Absolutely. That’s so important to keep things secure, particularly in the, in a manufacturing process type environment. So thank you for walking us through that one, man. That was very helpful. we call this EECO Asks Why, Scott and love to get to the why. You’ve done a great job of walking through the one-on-one of Industrial Wi-Fi, but if you were had to answer the why should Industrial end users understand and embrace Industrial Wi-Fi? What would be your answer, man?

Scott: 16:08

I thought a lot about that and really if you sit down and you plan it properly and you implement it properly Industrial Wi-Fi can save both time and money in installation costs because you’re eliminating a lot of structured data cabling, be it copper, be it fiber.

The other aspect is the speed of which you can get it out and up and running. So instead of having to go through a month long outage and dealing with cabling, you’re not really having deal with an outage at all because wireless equipment can be installed while you’re up and running. And then you may have a day for a cut over. So your implementation process overall is a lot faster as well.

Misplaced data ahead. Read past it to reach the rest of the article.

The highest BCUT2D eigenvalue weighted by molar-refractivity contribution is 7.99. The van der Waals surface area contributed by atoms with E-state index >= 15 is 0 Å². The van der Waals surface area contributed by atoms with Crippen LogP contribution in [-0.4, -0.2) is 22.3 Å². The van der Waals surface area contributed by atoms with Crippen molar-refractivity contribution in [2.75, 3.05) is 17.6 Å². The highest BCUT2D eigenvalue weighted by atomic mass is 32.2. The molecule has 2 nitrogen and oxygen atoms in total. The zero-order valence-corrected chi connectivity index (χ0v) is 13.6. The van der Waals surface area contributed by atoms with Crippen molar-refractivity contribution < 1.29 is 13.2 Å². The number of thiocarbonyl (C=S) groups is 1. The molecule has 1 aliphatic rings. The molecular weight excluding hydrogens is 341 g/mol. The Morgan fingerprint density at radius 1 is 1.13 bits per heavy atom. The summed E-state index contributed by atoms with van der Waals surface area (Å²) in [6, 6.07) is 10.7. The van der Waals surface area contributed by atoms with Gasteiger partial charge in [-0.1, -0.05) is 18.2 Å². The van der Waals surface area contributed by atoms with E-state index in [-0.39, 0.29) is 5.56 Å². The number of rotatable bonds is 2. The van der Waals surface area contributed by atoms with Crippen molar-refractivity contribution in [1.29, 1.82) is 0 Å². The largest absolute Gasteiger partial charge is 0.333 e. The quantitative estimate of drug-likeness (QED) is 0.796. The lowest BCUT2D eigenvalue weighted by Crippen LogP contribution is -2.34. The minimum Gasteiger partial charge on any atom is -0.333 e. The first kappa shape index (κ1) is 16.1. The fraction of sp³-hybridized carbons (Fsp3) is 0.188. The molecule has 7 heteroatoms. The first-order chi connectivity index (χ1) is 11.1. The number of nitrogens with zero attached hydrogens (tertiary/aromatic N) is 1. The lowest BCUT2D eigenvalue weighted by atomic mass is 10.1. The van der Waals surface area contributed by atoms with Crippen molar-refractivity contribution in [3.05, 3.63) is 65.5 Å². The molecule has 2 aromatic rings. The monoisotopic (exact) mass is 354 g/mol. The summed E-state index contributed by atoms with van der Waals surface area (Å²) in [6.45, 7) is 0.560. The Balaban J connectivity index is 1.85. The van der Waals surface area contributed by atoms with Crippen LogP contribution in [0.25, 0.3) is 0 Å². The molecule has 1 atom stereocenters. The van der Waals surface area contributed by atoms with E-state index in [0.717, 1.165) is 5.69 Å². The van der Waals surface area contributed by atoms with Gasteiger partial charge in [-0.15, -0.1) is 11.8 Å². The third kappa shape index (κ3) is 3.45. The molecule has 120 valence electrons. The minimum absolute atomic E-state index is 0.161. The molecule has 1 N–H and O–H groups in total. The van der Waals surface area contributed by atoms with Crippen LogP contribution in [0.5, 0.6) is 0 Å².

And then the convenience for all of your guys working out there on the factory floor is a measurable, you have a strong Wi-Fi connection, for all these guys. And that goes a long way for their morale in general knowing that no matter where they go, they’ve got that solid connection. It just works. They don’t even think about it and they can just get out there and do their jobs.

Chris: 17:13

I love it, man. You’ve done a great job of really walking us through this, Scott, thank you so much. This is, a good topic, a relevant topic. It’s one that’s been and embrace more and more by the plants that we serve. So I really appreciate everything that you brought today for Industrial Wi-Fi 101 man.

Scott: 17:31

Hey, no problem, man. I really enjoyed it. And hopefully I can come back.

Chris: 17:35

No doubt. No doubt, buddy. We look forward to working with you again, man.